City College’s holistic approach and unconventional teaching methods aim not only to help school dropouts but turn them into global changemakers.
Contributed By Annabelle Low
Says founder Kenny Low, “Singapore has one of the best public education systems in the world. Our government has devoted a tremendous amount of resources to our national education system. What City College seeks to do, therefore, is to complement the system by providing alternative pathways to nurture future agents of positive change.”
Formerly known as City Harvest Education Centre, City College began as a tuition ministry in City Harvest Church in 2002, when Low felt led by God to build a school. With a few friends, he started out offering a group of 20 students subsidized tuition classes under the voluntary welfare organization City Harvest Community Services Association.
As the voluntary tutors interacted with the students, they observed that those who took the GCE examinations as private candidates were not adequately prepared to sit for the examinations (statistics released by the Ministry of Education between 1999 and 2002 revealed that an alarming 40 percent of the 7,000 private GCE candidates in Singapore each year failed every subject).
Seeking to reverse the trend, the tuition ministry started employing application-based learning as opposed to rote learning. Simultaneously, the tutors adopted a holistic approach in reaching out to the students (many of whom were deemed high-risk and labeled as school drop-outs) by instilling in them a sense of identity and self-worth. Together with a dedicated staff, Low nurtured the students based on the potential they saw in every one of them, and frequently reminded them that their past failures were in no way determinants of their future.
As the ministry’s unconventional teaching methods started to bear fruit, the ministry expanded, took on the name City Harvest Education Centre and offered preparatory courses for both GCE O- and N-level examinations in 2005. In 2009, CHEC achieved “college” status and changed its name to City College.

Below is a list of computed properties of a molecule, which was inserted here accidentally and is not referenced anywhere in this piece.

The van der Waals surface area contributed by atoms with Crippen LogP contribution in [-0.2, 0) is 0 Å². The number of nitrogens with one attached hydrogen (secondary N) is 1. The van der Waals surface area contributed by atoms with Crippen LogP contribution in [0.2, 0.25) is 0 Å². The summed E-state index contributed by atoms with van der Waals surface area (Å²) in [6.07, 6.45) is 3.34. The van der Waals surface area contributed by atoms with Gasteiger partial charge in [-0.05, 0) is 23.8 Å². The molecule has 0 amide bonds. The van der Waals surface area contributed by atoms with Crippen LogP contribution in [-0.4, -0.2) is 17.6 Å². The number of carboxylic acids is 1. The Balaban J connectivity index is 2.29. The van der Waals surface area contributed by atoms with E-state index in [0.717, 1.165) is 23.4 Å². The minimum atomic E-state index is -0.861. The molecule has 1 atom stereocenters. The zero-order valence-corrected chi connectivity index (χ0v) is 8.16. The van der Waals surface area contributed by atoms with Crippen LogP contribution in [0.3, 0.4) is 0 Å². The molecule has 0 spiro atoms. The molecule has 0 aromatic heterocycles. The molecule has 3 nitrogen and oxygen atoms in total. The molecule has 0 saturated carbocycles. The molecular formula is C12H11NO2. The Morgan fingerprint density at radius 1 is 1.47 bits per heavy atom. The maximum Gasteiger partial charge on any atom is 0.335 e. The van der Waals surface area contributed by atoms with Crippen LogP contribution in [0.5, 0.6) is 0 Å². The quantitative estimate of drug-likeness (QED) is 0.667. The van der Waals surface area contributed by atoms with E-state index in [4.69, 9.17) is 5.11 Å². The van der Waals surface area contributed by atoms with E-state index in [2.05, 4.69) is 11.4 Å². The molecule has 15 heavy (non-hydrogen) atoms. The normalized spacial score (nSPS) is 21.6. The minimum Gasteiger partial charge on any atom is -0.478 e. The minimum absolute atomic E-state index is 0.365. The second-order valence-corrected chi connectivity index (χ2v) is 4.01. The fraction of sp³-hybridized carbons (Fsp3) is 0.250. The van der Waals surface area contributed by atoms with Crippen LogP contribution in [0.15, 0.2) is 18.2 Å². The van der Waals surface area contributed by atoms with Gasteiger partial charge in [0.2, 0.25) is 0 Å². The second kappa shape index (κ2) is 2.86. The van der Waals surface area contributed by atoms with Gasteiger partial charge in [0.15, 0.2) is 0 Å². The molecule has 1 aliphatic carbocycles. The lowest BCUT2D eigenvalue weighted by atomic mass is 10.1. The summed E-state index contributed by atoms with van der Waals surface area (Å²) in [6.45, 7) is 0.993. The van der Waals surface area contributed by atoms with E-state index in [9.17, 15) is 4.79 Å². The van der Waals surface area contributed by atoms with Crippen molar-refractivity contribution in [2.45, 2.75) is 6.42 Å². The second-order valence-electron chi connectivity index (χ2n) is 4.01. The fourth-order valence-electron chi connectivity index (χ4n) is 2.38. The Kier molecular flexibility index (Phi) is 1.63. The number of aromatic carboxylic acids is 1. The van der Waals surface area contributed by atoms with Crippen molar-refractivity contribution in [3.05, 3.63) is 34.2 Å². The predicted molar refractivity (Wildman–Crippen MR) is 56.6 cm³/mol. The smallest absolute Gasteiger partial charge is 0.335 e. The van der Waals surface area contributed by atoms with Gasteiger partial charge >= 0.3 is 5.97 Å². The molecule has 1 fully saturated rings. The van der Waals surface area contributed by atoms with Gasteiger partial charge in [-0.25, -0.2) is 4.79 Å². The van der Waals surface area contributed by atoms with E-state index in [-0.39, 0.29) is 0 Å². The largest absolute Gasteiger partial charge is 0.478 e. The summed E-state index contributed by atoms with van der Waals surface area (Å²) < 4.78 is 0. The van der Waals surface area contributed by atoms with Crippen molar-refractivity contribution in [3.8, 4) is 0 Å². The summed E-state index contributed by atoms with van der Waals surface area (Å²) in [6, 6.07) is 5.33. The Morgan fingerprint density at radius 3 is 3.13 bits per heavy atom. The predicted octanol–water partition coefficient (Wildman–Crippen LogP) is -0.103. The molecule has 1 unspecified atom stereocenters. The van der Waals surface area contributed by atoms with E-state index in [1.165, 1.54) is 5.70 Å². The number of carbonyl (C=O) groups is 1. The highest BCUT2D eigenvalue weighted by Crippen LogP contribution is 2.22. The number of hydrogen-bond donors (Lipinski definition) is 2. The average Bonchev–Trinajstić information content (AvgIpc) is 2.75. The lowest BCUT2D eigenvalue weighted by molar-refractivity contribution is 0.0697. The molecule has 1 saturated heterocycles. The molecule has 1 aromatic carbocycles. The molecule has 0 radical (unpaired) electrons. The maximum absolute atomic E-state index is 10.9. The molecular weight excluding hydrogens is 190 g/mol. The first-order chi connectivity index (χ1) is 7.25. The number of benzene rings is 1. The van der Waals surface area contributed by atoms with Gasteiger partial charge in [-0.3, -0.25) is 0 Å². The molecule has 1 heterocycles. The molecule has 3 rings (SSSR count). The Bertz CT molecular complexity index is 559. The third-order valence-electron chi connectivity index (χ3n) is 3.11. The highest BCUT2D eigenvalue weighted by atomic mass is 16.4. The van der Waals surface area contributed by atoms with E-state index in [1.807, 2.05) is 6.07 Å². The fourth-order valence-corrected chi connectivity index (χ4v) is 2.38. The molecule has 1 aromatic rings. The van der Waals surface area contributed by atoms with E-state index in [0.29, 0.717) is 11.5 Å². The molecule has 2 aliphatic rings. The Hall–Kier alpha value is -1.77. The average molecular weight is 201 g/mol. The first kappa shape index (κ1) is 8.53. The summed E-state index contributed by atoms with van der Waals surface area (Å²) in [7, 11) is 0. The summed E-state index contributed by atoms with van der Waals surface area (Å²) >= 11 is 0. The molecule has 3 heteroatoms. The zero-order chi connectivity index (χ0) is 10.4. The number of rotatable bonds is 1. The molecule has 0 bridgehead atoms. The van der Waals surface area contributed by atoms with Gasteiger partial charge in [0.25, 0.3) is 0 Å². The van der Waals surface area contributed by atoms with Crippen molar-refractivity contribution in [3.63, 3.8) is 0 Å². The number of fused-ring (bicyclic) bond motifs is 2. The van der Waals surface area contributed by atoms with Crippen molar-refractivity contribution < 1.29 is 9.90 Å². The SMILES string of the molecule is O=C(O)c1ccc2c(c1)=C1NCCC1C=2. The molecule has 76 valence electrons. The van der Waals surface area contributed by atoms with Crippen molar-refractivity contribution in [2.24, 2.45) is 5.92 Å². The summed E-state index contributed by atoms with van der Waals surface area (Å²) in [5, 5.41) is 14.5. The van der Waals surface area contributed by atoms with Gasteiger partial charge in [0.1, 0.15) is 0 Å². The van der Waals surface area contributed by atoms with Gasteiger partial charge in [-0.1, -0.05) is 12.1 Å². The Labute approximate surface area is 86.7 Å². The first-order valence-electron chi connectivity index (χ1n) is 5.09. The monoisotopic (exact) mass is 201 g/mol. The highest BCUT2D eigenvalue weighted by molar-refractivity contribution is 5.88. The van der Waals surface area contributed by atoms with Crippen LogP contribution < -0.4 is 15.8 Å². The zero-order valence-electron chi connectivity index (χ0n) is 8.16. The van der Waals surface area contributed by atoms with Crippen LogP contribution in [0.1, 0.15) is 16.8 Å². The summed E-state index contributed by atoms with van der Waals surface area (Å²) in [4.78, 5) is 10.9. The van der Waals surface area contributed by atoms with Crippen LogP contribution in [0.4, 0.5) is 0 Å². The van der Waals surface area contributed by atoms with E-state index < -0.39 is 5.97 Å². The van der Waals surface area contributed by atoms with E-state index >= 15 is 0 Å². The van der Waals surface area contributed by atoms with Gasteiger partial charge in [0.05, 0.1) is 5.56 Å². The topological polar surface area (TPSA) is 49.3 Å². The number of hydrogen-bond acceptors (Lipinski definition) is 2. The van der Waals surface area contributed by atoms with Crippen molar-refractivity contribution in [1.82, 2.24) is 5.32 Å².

Today, City College is internationally recognized as the school of second chances, helping students who are not able to excel in the mainstream school system get another shot at quality education.
Relevance is fundamental to City College’s mission of producing individuals who are able to impact and inspire the world through positive changes in society. Leadership and entrepreneurship are key areas of focus at City College; students are exposed to the workings of modern economies and contemporary business models, and are given the opportunities to interact up-close with working professionals through organized seminars and company visits—in fact, movers and shakers of the business world are frequently invited as guest speakers to impart their real life experiences.
Additionally, constant innovation in curriculum design and assimilation of new knowledge is undertaken in order to keep abreast of the rapid changes afforded by exponential advances in the technological field. Technology is integrated into the students’ learning experience with the use of personal computers, SMART Boards and other teaching aids, including even their smartphones. Simulation, games, and project teamwork foster interactivity and enhance overall learning.
City College will soon launch the International Baccalaureate program, the framework and philosophy of which is highly student-centric, with a strong focus on world-readiness and community service—a perfect fit with the mission and vision of City College.
In response to the definition of school and education, therefore, Low has this to say, “A school should be a place where you discover your strengths and learn how to cope with your weaknesses. It is where you can find role models who will help shape your core values. It is where you build lasting friendships and become empowered to relate to the world and contribute positively to society.”
For more information, log on to www.citycollege.edu.sg.